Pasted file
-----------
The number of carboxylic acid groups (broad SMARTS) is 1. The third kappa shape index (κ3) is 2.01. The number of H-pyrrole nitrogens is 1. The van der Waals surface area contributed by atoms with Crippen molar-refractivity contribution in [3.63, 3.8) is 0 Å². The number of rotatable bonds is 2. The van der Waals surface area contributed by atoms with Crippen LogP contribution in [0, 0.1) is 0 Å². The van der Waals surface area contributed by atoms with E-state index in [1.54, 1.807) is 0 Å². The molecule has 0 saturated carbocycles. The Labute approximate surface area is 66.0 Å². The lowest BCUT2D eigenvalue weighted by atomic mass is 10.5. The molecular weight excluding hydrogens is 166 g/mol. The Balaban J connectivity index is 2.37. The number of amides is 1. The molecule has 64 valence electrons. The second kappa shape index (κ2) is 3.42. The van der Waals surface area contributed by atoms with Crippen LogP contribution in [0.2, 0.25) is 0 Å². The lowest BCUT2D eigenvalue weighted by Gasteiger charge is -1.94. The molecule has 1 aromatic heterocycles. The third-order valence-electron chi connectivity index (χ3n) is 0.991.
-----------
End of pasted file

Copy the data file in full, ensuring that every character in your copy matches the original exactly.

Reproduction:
The number of carboxylic acid groups (broad SMARTS) is 1. The third kappa shape index (κ3) is 2.01. The number of H-pyrrole nitrogens is 1. The van der Waals surface area contributed by atoms with Crippen molar-refractivity contribution in [3.63, 3.8) is 0 Å². The number of rotatable bonds is 2. The van der Waals surface area contributed by atoms with Crippen LogP contribution in [0, 0.1) is 0 Å². The van der Waals surface area contributed by atoms with E-state index in [1.54, 1.807) is 0 Å². The molecule has 0 saturated carbocycles. The Labute approximate surface area is 66.0 Å². The lowest BCUT2D eigenvalue weighted by atomic mass is 10.5. The molecular weight excluding hydrogens is 166 g/mol. The Balaban J connectivity index is 2.37. The number of amides is 1. The molecule has 64 valence electrons. The second kappa shape index (κ2) is 3.42. The van der Waals surface area contributed by atoms with Crippen LogP contribution in [0.2, 0.25) is 0 Å². The lowest BCUT2D eigenvalue weighted by Gasteiger charge is -1.94. The molecule has 1 aromatic heterocycles. The third-order valence-electron chi connectivity index (χ3n) is 0.991.